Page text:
As each of these aspects of the system design unfolds, the IA plays a role in validating other team's designs and playing a role as "interpreter" for those team members who may be less savvy about the unique needs of managing "content" as opposed to data. The best design processes are iterative and are tested along the way for usability and completeness.

Development. Once the design of the system has been finalized and documented into formal specifications, development begins. During development the IA continues to play a consultative role to the team. Given the focus on understanding the structure and organization of content, the IA may have the best overall picture of what CM involves. The IA plays the "go to" role during the development phase.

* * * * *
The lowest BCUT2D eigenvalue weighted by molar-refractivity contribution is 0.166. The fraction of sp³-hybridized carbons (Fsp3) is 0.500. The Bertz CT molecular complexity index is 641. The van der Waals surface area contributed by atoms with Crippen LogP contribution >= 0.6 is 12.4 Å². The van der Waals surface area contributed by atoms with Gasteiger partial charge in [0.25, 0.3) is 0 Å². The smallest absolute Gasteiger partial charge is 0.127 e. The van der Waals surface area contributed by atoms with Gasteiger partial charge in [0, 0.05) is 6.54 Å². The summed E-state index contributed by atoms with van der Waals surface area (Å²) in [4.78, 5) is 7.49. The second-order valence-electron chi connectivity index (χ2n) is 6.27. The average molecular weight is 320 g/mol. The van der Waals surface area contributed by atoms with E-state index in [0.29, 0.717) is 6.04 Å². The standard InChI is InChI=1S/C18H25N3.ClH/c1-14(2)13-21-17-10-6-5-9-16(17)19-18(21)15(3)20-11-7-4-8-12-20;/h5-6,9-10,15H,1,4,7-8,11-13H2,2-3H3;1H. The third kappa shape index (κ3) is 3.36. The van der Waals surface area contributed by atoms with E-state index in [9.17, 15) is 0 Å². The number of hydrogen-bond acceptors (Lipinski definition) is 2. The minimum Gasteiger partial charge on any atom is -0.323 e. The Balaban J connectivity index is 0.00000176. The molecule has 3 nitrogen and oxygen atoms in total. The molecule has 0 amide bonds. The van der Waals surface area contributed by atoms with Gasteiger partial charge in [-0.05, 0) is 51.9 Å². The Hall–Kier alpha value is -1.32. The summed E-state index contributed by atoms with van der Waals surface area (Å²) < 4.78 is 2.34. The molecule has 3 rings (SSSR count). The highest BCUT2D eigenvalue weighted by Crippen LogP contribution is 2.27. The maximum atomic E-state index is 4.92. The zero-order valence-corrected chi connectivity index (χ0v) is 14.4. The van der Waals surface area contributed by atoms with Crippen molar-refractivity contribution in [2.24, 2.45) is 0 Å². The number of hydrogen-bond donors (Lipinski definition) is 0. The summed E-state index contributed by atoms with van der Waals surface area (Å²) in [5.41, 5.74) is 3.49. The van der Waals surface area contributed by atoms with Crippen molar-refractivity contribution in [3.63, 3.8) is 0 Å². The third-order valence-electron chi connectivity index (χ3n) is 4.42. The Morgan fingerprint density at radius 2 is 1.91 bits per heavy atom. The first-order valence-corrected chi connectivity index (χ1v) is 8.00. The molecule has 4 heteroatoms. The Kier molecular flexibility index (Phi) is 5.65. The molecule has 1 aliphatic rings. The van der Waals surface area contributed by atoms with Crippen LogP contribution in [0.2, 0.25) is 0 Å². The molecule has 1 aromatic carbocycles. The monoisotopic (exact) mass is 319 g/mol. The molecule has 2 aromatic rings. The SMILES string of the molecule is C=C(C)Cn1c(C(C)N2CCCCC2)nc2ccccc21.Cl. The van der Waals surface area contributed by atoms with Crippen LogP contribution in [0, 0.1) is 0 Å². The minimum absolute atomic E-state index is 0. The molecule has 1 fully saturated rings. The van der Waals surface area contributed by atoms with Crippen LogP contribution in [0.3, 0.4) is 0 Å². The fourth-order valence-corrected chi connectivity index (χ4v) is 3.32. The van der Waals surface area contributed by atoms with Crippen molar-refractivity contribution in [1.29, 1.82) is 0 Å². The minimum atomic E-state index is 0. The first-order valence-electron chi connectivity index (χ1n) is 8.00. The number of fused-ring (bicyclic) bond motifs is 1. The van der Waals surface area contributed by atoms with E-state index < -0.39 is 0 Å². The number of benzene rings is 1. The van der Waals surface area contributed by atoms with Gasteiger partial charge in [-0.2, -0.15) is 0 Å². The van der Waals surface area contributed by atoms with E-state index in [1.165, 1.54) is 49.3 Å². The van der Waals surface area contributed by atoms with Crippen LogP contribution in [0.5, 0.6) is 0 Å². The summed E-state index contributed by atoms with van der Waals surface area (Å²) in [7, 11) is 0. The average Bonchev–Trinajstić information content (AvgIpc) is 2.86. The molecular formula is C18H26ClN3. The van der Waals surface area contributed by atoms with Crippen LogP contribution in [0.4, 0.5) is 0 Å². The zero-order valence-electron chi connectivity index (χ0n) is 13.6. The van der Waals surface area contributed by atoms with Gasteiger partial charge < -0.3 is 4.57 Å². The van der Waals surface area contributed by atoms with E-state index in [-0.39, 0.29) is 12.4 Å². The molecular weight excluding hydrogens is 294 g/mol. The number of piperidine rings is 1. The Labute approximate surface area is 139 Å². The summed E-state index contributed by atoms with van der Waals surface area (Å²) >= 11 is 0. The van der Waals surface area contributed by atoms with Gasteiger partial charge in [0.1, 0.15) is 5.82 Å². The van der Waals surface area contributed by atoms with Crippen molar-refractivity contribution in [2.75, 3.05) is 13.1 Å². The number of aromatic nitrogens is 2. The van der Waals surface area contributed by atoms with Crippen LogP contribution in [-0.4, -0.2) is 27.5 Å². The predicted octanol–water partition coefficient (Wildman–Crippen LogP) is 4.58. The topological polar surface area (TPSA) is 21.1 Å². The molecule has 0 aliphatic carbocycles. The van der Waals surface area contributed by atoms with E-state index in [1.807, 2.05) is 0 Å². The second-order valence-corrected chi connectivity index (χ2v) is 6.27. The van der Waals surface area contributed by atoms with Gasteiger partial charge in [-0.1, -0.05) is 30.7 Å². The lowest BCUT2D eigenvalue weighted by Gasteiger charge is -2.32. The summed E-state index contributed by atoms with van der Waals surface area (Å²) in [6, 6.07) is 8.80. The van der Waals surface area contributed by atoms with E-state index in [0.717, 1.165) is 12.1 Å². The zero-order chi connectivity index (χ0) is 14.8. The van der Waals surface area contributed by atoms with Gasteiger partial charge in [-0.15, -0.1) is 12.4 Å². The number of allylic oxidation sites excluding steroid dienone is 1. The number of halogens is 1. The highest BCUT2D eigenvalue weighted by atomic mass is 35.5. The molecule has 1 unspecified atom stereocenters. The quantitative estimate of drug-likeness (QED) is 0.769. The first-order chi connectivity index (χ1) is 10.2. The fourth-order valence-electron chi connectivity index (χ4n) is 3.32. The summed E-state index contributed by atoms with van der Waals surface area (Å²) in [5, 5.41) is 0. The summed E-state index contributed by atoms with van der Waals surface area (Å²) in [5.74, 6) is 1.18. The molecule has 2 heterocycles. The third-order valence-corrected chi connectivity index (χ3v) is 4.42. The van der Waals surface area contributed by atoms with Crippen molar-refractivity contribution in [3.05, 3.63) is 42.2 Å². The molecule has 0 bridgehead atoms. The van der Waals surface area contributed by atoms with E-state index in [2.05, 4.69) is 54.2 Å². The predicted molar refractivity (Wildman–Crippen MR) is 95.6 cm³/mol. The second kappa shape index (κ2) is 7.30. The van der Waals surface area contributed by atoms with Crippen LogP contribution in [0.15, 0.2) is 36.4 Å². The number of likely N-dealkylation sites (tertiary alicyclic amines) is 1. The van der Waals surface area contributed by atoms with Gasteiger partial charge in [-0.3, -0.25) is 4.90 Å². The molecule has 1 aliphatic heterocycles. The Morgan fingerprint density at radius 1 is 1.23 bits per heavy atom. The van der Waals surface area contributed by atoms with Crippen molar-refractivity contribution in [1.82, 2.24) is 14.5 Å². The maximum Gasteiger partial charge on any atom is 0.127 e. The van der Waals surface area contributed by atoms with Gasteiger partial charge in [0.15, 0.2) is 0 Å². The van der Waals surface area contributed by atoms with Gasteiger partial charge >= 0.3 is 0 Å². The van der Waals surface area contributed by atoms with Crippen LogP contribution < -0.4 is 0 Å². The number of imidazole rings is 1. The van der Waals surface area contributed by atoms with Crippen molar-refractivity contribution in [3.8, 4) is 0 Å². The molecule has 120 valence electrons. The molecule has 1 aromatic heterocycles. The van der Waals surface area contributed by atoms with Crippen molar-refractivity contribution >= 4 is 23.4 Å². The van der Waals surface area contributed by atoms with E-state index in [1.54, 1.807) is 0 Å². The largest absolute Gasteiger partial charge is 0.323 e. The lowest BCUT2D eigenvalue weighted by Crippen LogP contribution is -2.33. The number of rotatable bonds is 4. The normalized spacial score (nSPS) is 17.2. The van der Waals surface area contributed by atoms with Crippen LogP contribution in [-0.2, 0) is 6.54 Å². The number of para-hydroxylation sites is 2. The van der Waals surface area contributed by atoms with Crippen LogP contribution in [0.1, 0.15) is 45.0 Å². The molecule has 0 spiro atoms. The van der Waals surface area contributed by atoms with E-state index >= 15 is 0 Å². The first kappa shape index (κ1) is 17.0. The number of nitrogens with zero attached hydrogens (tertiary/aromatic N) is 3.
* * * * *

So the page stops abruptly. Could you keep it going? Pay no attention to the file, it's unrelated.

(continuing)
Another piece of most CM projects is content conversion taking content that already exists in other forms and getting it into the CMS repository. An IA, being now the person most familiar with the content, is a likely candidate for driving (or at least assisting with) developing processes for automating the content conversion.

If the project is a typical one, there is an ongoing minor role for the IA to tweak and adjust the specs based on unforeseen needs to change the design that come about during the development process. The IA should also be involved in testing the system at alpha and beta stages to ensure that it works as intended in the design. An ancillary role for the IA could also be to develop end-user documentation for those who will be working with content in the system.

Deployment . Deployment occurs when the system that has been developed in a "staging" environment is installed and tested in its destination environment. At this stage, the integrity and usability of the content model and the UI design have been proven, so the remaining task is to train the users of the system. While the trainer doesn't have to be the IA, the IA is perhaps best suited to educate end users in particular authors, editors, quality assurance specialists and possibly even the system administrator.